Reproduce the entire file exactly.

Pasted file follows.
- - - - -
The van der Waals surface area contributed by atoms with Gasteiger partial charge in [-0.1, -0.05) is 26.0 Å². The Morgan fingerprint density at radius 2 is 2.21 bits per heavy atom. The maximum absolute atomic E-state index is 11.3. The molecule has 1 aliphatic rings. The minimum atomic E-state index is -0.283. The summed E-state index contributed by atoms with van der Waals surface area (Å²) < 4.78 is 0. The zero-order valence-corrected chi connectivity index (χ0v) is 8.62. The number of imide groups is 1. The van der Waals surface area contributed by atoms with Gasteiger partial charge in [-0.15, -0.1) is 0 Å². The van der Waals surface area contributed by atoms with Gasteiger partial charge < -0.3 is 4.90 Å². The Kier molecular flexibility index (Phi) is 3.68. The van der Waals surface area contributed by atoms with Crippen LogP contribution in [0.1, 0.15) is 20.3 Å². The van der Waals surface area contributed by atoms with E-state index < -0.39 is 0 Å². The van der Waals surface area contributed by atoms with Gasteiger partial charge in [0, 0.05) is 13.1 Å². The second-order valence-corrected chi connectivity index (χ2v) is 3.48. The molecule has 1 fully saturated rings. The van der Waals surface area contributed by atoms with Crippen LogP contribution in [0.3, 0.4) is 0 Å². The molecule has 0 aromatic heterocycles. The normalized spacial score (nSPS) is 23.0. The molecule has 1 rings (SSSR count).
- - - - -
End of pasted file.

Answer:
The van der Waals surface area contributed by atoms with Gasteiger partial charge in [-0.1, -0.05) is 26.0 Å². The Morgan fingerprint density at radius 2 is 2.21 bits per heavy atom. The maximum absolute atomic E-state index is 11.3. The molecule has 1 aliphatic rings. The minimum atomic E-state index is -0.283. The summed E-state index contributed by atoms with van der Waals surface area (Å²) < 4.78 is 0. The zero-order valence-corrected chi connectivity index (χ0v) is 8.62. The number of imide groups is 1. The van der Waals surface area contributed by atoms with Gasteiger partial charge in [-0.15, -0.1) is 0 Å². The van der Waals surface area contributed by atoms with Gasteiger partial charge < -0.3 is 4.90 Å². The Kier molecular flexibility index (Phi) is 3.68. The van der Waals surface area contributed by atoms with Crippen LogP contribution in [0.1, 0.15) is 20.3 Å². The van der Waals surface area contributed by atoms with E-state index < -0.39 is 0 Å². The van der Waals surface area contributed by atoms with Gasteiger partial charge in [0, 0.05) is 13.1 Å². The second-order valence-corrected chi connectivity index (χ2v) is 3.48. The molecule has 1 fully saturated rings. The van der Waals surface area contributed by atoms with Crippen LogP contribution in [0.3, 0.4) is 0 Å². The molecule has 0 aromatic heterocycles. The normalized spacial score (nSPS) is 23.0. The molecule has 1 rings (SSSR count).